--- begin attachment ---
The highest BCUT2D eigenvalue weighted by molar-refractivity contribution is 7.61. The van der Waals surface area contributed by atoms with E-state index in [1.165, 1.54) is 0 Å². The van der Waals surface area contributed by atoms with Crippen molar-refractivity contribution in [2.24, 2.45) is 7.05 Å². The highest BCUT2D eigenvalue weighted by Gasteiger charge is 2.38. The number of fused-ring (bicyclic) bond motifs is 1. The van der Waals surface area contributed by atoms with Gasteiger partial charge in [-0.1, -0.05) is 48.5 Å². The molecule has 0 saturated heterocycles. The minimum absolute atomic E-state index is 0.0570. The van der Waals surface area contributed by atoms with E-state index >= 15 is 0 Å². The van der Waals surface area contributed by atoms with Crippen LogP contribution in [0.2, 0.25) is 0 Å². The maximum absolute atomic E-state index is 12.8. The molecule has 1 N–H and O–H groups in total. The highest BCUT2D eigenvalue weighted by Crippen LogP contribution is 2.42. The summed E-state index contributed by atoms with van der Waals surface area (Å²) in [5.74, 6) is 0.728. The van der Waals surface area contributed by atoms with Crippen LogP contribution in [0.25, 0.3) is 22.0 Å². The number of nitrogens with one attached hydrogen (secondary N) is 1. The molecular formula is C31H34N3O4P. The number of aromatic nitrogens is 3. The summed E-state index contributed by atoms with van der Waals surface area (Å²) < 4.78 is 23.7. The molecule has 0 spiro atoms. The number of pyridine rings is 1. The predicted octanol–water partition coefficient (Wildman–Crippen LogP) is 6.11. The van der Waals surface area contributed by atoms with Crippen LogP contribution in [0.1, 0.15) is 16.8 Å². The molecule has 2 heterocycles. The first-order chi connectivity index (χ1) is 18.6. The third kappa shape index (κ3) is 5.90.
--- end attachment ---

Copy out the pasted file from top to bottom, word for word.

The highest BCUT2D eigenvalue weighted by molar-refractivity contribution is 7.61. The van der Waals surface area contributed by atoms with E-state index in [1.165, 1.54) is 0 Å². The van der Waals surface area contributed by atoms with Crippen molar-refractivity contribution in [2.24, 2.45) is 7.05 Å². The highest BCUT2D eigenvalue weighted by Gasteiger charge is 2.38. The number of fused-ring (bicyclic) bond motifs is 1. The van der Waals surface area contributed by atoms with Gasteiger partial charge in [-0.1, -0.05) is 48.5 Å². The molecule has 0 saturated heterocycles. The minimum absolute atomic E-state index is 0.0570. The van der Waals surface area contributed by atoms with E-state index >= 15 is 0 Å². The van der Waals surface area contributed by atoms with Crippen LogP contribution in [0.2, 0.25) is 0 Å². The maximum absolute atomic E-state index is 12.8. The molecule has 1 N–H and O–H groups in total. The highest BCUT2D eigenvalue weighted by Crippen LogP contribution is 2.42. The summed E-state index contributed by atoms with van der Waals surface area (Å²) in [5.74, 6) is 0.728. The van der Waals surface area contributed by atoms with Crippen LogP contribution in [0.25, 0.3) is 22.0 Å². The number of nitrogens with one attached hydrogen (secondary N) is 1. The molecular formula is C31H34N3O4P. The number of aromatic nitrogens is 3. The summed E-state index contributed by atoms with van der Waals surface area (Å²) < 4.78 is 23.7. The molecule has 0 spiro atoms. The number of pyridine rings is 1. The predicted octanol–water partition coefficient (Wildman–Crippen LogP) is 6.11. The van der Waals surface area contributed by atoms with Crippen LogP contribution in [0.1, 0.15) is 16.8 Å². The molecule has 2 heterocycles. The first-order chi connectivity index (χ1) is 18.6. The third kappa shape index (κ3) is 5.90.